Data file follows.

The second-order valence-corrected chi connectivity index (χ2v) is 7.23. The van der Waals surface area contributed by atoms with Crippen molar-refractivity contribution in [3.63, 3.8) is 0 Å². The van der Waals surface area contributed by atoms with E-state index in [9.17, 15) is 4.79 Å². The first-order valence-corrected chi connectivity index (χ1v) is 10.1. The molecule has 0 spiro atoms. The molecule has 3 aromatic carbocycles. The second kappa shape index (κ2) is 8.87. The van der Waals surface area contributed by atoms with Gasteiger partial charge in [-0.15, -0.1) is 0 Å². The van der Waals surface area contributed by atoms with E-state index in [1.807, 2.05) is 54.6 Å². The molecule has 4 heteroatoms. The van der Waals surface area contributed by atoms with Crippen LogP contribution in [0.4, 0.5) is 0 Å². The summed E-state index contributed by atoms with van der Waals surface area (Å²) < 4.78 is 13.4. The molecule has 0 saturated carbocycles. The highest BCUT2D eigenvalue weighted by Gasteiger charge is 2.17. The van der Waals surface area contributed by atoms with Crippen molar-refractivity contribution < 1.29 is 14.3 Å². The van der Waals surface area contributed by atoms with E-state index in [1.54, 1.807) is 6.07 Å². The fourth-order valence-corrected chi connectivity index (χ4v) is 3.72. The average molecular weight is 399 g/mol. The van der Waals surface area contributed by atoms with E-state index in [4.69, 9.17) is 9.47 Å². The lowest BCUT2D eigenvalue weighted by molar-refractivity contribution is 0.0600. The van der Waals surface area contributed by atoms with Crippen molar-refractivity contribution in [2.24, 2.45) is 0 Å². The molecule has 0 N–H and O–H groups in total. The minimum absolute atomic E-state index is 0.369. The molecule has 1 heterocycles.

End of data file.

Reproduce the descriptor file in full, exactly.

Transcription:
The second-order valence-corrected chi connectivity index (χ2v) is 7.23. The van der Waals surface area contributed by atoms with Crippen molar-refractivity contribution in [3.63, 3.8) is 0 Å². The van der Waals surface area contributed by atoms with E-state index in [9.17, 15) is 4.79 Å². The first-order valence-corrected chi connectivity index (χ1v) is 10.1. The molecule has 0 spiro atoms. The molecule has 3 aromatic carbocycles. The second kappa shape index (κ2) is 8.87. The van der Waals surface area contributed by atoms with Gasteiger partial charge in [-0.15, -0.1) is 0 Å². The van der Waals surface area contributed by atoms with E-state index in [1.807, 2.05) is 54.6 Å². The molecule has 4 heteroatoms. The van der Waals surface area contributed by atoms with Crippen LogP contribution in [0.4, 0.5) is 0 Å². The summed E-state index contributed by atoms with van der Waals surface area (Å²) < 4.78 is 13.4. The molecule has 0 saturated carbocycles. The highest BCUT2D eigenvalue weighted by Gasteiger charge is 2.17. The van der Waals surface area contributed by atoms with Crippen molar-refractivity contribution < 1.29 is 14.3 Å². The van der Waals surface area contributed by atoms with E-state index in [1.54, 1.807) is 6.07 Å². The fourth-order valence-corrected chi connectivity index (χ4v) is 3.72. The average molecular weight is 399 g/mol. The van der Waals surface area contributed by atoms with E-state index in [4.69, 9.17) is 9.47 Å². The lowest BCUT2D eigenvalue weighted by molar-refractivity contribution is 0.0600. The van der Waals surface area contributed by atoms with Crippen molar-refractivity contribution in [2.24, 2.45) is 0 Å². The molecule has 0 N–H and O–H groups in total. The minimum absolute atomic E-state index is 0.369. The molecule has 1 heterocycles.